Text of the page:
Creative writing using Wikipedia: Suzanne Fox

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Suzanne Fox
(“Suzanne Fox” by Suzanne Fox, under CC-BY-SA-3.0)

After working on Wall Street for more than a decade, Suzanne Fox decided it was time to follow her calling in creative writing. She left behind writing marketing materials to embark on writing fictional novels. Fox set her mind on writing a literary novel set in 1850s Great Britain, but found it challenging to write prolifically about an era she has never known. That’s when she turned to Wikipedia for inspiration, and found that she could relive some of the past she was looking for.

For Fox, who is now 59 years old, the process of writing a novel begins with an abstract idea of a scene she wants to describe. Then the details of the scene are filled in with descriptions from Wikipedia articles she has read. Fox defines this process as “taking ownership of that place and turning it back into an imaginary place.”

“[Wikipedia] is my go-to starting place for the information that I need for that scene,” says Fox, who now lives in Vero Beach, Florida. “I can also make use of the external links, which is a really helpful thing for me.”

Each of Fox’s characters (depending on the era they are set in) are researched carefully on aspects as simple as how they are going from one place to the other. For instance, she looks up details on carriages that could have assisted transportation during the Victorian era.

“As a writer who wants to write something that feels authentic, and to live inside a character’s head, you’re inevitably living inside not only their head, but their corset, their clothing, you know, their hat, their carriage, their house,” says Fox.

In an attempt to be as historically accurate as possible, Fox has researched the dates of events related to her characters on Wikipedia. Once she was writing about the 1850s and had to reconsider introducing the crinoline petticoat because it was invented after when her book took place.

Growing up in New Jersey and later moving to Manhattan, Fox has always found herself in “a place [with] research opportunities galore.” After graduating with an art history degree from Douglass College, Fox started working for a firm as a marketing writer.

“But at a certain point I realized that this was not really, you know, my soul and I started doing my own writing. I started out writing poetry of all things.” says Fox.

She left her position and pursued a masters degree in poetry at Columbia University. There were three compelling reasons she was drawn to poetry:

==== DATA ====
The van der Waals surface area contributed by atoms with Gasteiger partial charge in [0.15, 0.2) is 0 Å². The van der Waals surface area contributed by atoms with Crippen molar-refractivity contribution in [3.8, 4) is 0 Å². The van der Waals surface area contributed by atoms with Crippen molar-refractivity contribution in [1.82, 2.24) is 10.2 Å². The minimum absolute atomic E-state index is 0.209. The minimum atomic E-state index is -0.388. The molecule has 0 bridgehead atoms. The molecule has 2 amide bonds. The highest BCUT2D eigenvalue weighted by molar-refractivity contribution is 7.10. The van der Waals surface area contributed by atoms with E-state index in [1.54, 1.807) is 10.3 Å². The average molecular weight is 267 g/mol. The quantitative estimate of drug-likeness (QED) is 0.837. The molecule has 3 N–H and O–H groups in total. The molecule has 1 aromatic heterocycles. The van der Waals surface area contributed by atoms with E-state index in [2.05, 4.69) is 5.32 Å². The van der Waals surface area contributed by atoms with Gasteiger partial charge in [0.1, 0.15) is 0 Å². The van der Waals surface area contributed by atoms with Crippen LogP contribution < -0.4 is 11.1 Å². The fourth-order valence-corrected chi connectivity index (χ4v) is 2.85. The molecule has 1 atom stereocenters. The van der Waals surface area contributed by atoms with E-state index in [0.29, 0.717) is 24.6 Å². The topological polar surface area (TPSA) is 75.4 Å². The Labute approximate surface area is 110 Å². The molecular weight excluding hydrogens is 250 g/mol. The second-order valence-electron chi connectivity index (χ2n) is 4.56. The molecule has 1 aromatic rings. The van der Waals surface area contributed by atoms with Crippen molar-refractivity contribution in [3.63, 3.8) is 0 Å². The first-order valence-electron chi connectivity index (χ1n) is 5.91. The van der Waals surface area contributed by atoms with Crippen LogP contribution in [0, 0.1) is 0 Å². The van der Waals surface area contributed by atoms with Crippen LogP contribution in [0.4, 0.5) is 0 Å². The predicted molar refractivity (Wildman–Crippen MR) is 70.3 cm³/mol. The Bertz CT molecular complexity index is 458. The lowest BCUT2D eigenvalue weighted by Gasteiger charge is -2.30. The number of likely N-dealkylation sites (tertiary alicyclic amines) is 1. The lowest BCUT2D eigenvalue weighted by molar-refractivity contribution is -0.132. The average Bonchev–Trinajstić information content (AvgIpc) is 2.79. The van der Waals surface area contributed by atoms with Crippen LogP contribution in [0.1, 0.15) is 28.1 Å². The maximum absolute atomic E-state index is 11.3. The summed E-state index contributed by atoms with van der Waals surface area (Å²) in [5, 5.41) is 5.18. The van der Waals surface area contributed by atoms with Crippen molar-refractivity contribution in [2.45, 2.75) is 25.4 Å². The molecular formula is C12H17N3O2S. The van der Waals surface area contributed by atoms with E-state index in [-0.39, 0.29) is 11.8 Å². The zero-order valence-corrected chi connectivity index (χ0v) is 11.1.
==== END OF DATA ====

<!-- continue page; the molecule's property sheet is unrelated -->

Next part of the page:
“The good thing about poetry not having money attached to it for the most part [is] that there’s no real reason not to be authentic… I think poetry is about a delight in language and kind of about the selection of language and the beauty of the English language. So for that reason also, it was deeply nurturing to me.”

But Fox says she surprised herself by working on a memoir rather than poetry after graduation. After completing her masters, she began to work on her first book, “Home Life: A Journey of Rooms and Recollections” which was published in 1997 and had been inspired by the many houses she had been living in.

As a writer, Fox has found herself acquainted with various time periods that prompt her to read about on Wikipedia. For instance, when she was editing and contributing to a novel about 17th century Ireland, she found herself imagining scenes and reading Wikipedia articles to flesh out the details.

“I think it’s the history, I think it’s the fence of uniqueness in each one that the way people live in places and decorate places, the kind of art form of it, it’s formed the core of all of my writing,” says Fox.

Researching artifacts and events that are no longer contemporary seem easier with Wikipedia now, but Fox says she remembers a time when researching the past wasn’t so easy. She cites “the lack of ability to cite quick facts,” as challenging to her research before Wikipedia.

“With Wikipedia I think, you get the best of both worlds,” Fox explains. On one hand, she appreciates the immediacy of being able to find articles that are easy to comprehend. On the other hand she enjoys bookmarking articles that she wants to refer to later. Her latest reads include: looking up bloomers, reading about John Thompson, Augustus Egg and many other historical figures.

Fox has felt inclined to support Wikipedia financially and makes regular donations to Wikimedia.

“I feel more connected to Wikipedia, thinking of myself as somebody who is a contributor to it,” says Fox. “And there’s a value in that, a reminder that I have power to support something.”

“What spoke to me [was] this incredible resource that I’m benefiting from and it takes money to do this even when it’s something that people are contributing to for free,” says Fox. “[Having] Wikipedia is like having the best reference librarian in the world.”

Profile by Yoona Ha, Communications Intern
Interview by Victor Grigas, Wikimedia Foundation Storyteller

2014-11-07: Edited to correct the place of upbringing and the description of “Home Life”

Archive notice: This is an archived post from, which operated under different editorial and content guidelines than Diff.

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Nice to hear. Umberto Eco made similar points about how Wikipedia made it easier even for him to write novels.